Maarten Derickx was awarded the Schoonschip Prize from the Computer Algebra of the Netherlands (CAN) Foundation for best Ph.D. thesis of Dutch universities involving Computer Algebra. Dr. Derickx’s thesis title is Torsion points on elliptic curves on number fields of small degree (Leiden, 2016).

The Schoonschip Prize is named after the first Dutch computer algebra system called Schoonschip. This system was developed in the 1960s by Nobel laureate Martinus J.G. Veltman to assist with renormalizations of gauge theories, and later inspired systems like Mathematica.

Annotating the L-functions and Modular Forms Database

During the week of March 18-22, 2019, a workshop was held at the Institute for Advanced Study (IAS) in Princeton. This workshop had approximately 20 participants, and it was supported in part by the IAS, the American Institute of Mathematics (AIM), and the Simons Foundation. We explored several ways to improve the dissemination of mathematical knowledge via the LMFDB, including: expanding on the current use of “knowls” to display context-free information, implementing annotations which provide context and references associated to individual mathematical objects (as in the OEIS), and implementing a way to visualize the many predictions of the Langlands program within the framework of the LMFDB.

Bjorn Poonen

Arnold Ross Lecture on “Elliptic curves”

Collaboration PI Bjorn Poonen will deliver the Arnold Ross Lecture on the topic “Elliptic curves” to an expected audience of over 1000 high school students at the 45th ARML competition at the Pennsylvania State University on May 31, 2019.

Abelian varieties over finite fields

Currently the L-Functions and Modular Forms Database (http://www.lmfdb.org/) includes a database of isogeny classes of abelian varieties over finite fields, identified by their q-Weil polynomials. This meeting set out to enumerate the isomorphism classes within each isogeny class. In the ordinary case, this translates to a problem about complex lattices, and Marseglia has shown how to effectively solve this by enumerating ideal classes in CM orders.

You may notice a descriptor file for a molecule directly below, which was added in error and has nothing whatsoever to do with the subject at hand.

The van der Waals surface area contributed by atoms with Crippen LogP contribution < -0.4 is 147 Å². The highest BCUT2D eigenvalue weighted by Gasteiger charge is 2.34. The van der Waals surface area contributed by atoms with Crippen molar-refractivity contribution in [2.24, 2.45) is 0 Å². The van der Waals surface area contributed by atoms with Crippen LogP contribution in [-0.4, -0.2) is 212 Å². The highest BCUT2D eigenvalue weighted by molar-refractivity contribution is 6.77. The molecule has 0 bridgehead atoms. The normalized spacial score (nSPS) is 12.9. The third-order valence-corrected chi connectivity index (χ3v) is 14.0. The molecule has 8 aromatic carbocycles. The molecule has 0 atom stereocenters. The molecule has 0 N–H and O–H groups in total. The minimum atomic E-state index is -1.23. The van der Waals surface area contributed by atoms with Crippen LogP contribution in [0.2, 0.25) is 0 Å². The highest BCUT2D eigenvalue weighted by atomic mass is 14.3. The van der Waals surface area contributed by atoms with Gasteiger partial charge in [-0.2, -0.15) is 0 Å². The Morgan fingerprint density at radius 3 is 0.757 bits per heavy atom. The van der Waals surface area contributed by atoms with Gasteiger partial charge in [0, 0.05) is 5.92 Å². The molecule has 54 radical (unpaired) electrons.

The workshop started by setting up a schema for how we will identify isomorphism classes, including the desired structural data, and we kicked off computations in an initial range. We discussed how to compute polarizations on each isogeny class, and the solution to this problem (enumerating short lattice vectors subject to positivity, up to equivalence) also provides a way to compute isogenies between the isomorphism classes. This will be practical to compute – at least in some range – and we studied examples of isogeny graphs.

A new statistical model challenges long-held assumptions on the possible ranks of elliptic curves.

Quanta Magazine features an article describing recent research involving Simons Collaboration team members
Bjorn Poonen and John Voight, inspired by earlier research by Noam Elkies.
Learn more

Coding sprint at the Arithmetic Geometry, Number Theory, and Computation conference

A coding sprint was part of a follow-up development week for the Arithmetic Geometry, Number Theory, and Computation conference held at MIT from August 20-24. The photo, taken by John Cremona feature “sprinters” Alex Best, David Roe, David Lowry-Douda, Edgar Costa, Maarten Derickx, and John Voight.